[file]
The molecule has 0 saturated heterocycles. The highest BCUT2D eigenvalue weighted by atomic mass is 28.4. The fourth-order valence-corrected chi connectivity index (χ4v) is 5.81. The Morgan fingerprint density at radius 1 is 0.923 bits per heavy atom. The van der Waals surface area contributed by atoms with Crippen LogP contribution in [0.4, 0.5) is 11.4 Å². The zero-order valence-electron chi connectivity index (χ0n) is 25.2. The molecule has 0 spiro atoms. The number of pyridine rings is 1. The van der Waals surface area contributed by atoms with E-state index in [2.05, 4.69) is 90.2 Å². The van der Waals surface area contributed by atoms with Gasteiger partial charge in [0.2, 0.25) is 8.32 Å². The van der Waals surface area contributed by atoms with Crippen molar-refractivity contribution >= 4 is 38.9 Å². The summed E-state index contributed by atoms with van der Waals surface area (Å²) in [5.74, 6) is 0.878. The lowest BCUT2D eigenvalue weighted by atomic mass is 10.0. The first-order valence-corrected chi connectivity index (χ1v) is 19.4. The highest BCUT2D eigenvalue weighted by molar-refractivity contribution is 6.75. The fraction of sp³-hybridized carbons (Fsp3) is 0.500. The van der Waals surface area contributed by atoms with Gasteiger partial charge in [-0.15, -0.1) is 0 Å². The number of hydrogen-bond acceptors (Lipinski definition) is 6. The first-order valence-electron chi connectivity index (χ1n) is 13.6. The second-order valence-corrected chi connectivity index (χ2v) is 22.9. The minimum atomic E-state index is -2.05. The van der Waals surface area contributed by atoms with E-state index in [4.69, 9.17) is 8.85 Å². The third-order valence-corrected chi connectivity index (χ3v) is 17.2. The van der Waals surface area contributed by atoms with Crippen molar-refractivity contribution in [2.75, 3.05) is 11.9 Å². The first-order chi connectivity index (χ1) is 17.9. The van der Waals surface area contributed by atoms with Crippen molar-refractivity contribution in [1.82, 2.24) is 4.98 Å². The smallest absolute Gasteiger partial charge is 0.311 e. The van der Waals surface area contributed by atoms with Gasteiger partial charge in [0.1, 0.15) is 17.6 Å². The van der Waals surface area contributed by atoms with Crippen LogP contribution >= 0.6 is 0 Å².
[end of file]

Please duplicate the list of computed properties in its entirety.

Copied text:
The molecule has 0 saturated heterocycles. The highest BCUT2D eigenvalue weighted by atomic mass is 28.4. The fourth-order valence-corrected chi connectivity index (χ4v) is 5.81. The Morgan fingerprint density at radius 1 is 0.923 bits per heavy atom. The van der Waals surface area contributed by atoms with Crippen LogP contribution in [0.4, 0.5) is 11.4 Å². The zero-order valence-electron chi connectivity index (χ0n) is 25.2. The molecule has 0 spiro atoms. The number of pyridine rings is 1. The van der Waals surface area contributed by atoms with E-state index in [2.05, 4.69) is 90.2 Å². The van der Waals surface area contributed by atoms with Gasteiger partial charge in [0.2, 0.25) is 8.32 Å². The van der Waals surface area contributed by atoms with Crippen molar-refractivity contribution >= 4 is 38.9 Å². The summed E-state index contributed by atoms with van der Waals surface area (Å²) in [5.74, 6) is 0.878. The lowest BCUT2D eigenvalue weighted by atomic mass is 10.0. The first-order valence-corrected chi connectivity index (χ1v) is 19.4. The highest BCUT2D eigenvalue weighted by molar-refractivity contribution is 6.75. The fraction of sp³-hybridized carbons (Fsp3) is 0.500. The van der Waals surface area contributed by atoms with Gasteiger partial charge in [-0.15, -0.1) is 0 Å². The number of hydrogen-bond acceptors (Lipinski definition) is 6. The first-order valence-electron chi connectivity index (χ1n) is 13.6. The second-order valence-corrected chi connectivity index (χ2v) is 22.9. The minimum atomic E-state index is -2.05. The van der Waals surface area contributed by atoms with E-state index in [4.69, 9.17) is 8.85 Å². The third-order valence-corrected chi connectivity index (χ3v) is 17.2. The van der Waals surface area contributed by atoms with Crippen molar-refractivity contribution in [2.75, 3.05) is 11.9 Å². The first-order chi connectivity index (χ1) is 17.9. The van der Waals surface area contributed by atoms with Crippen molar-refractivity contribution in [1.82, 2.24) is 4.98 Å². The smallest absolute Gasteiger partial charge is 0.311 e. The van der Waals surface area contributed by atoms with Gasteiger partial charge in [0.1, 0.15) is 17.6 Å². The van der Waals surface area contributed by atoms with Crippen LogP contribution >= 0.6 is 0 Å².